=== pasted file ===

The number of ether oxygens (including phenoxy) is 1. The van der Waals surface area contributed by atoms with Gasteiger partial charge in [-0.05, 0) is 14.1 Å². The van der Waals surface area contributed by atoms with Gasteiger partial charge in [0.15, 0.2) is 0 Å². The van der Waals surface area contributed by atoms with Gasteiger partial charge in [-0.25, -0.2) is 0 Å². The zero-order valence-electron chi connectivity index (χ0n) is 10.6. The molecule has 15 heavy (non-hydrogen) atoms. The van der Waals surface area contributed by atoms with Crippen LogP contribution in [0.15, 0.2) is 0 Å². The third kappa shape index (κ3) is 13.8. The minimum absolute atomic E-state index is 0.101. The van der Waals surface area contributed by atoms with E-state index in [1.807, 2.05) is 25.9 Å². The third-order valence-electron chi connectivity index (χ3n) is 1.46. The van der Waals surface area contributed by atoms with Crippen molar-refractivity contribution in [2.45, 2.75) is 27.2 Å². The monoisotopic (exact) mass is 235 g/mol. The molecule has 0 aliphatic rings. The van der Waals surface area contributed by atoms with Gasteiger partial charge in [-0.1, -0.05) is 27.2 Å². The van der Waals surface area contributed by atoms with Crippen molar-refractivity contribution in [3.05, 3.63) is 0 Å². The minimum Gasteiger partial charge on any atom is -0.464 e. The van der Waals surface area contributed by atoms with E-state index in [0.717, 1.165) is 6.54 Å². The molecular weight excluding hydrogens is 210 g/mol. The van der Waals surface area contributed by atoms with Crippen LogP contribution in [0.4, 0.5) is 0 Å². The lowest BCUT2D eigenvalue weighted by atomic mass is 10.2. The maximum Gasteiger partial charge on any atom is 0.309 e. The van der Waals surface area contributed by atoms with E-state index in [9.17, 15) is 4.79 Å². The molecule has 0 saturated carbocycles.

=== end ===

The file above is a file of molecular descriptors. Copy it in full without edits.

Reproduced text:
The number of ether oxygens (including phenoxy) is 1. The van der Waals surface area contributed by atoms with Gasteiger partial charge in [-0.05, 0) is 14.1 Å². The van der Waals surface area contributed by atoms with Gasteiger partial charge in [0.15, 0.2) is 0 Å². The van der Waals surface area contributed by atoms with Gasteiger partial charge in [-0.25, -0.2) is 0 Å². The zero-order valence-electron chi connectivity index (χ0n) is 10.6. The molecule has 15 heavy (non-hydrogen) atoms. The van der Waals surface area contributed by atoms with Crippen LogP contribution in [0.15, 0.2) is 0 Å². The third kappa shape index (κ3) is 13.8. The minimum absolute atomic E-state index is 0.101. The van der Waals surface area contributed by atoms with E-state index in [1.807, 2.05) is 25.9 Å². The third-order valence-electron chi connectivity index (χ3n) is 1.46. The van der Waals surface area contributed by atoms with Crippen molar-refractivity contribution in [2.45, 2.75) is 27.2 Å². The monoisotopic (exact) mass is 235 g/mol. The molecule has 0 aliphatic rings. The van der Waals surface area contributed by atoms with Gasteiger partial charge in [-0.1, -0.05) is 27.2 Å². The van der Waals surface area contributed by atoms with Crippen molar-refractivity contribution in [3.05, 3.63) is 0 Å². The minimum Gasteiger partial charge on any atom is -0.464 e. The van der Waals surface area contributed by atoms with E-state index in [0.717, 1.165) is 6.54 Å². The molecular weight excluding hydrogens is 210 g/mol. The van der Waals surface area contributed by atoms with Crippen LogP contribution in [0.4, 0.5) is 0 Å². The lowest BCUT2D eigenvalue weighted by atomic mass is 10.2. The maximum Gasteiger partial charge on any atom is 0.309 e. The van der Waals surface area contributed by atoms with E-state index in [9.17, 15) is 4.79 Å². The molecule has 0 saturated carbocycles.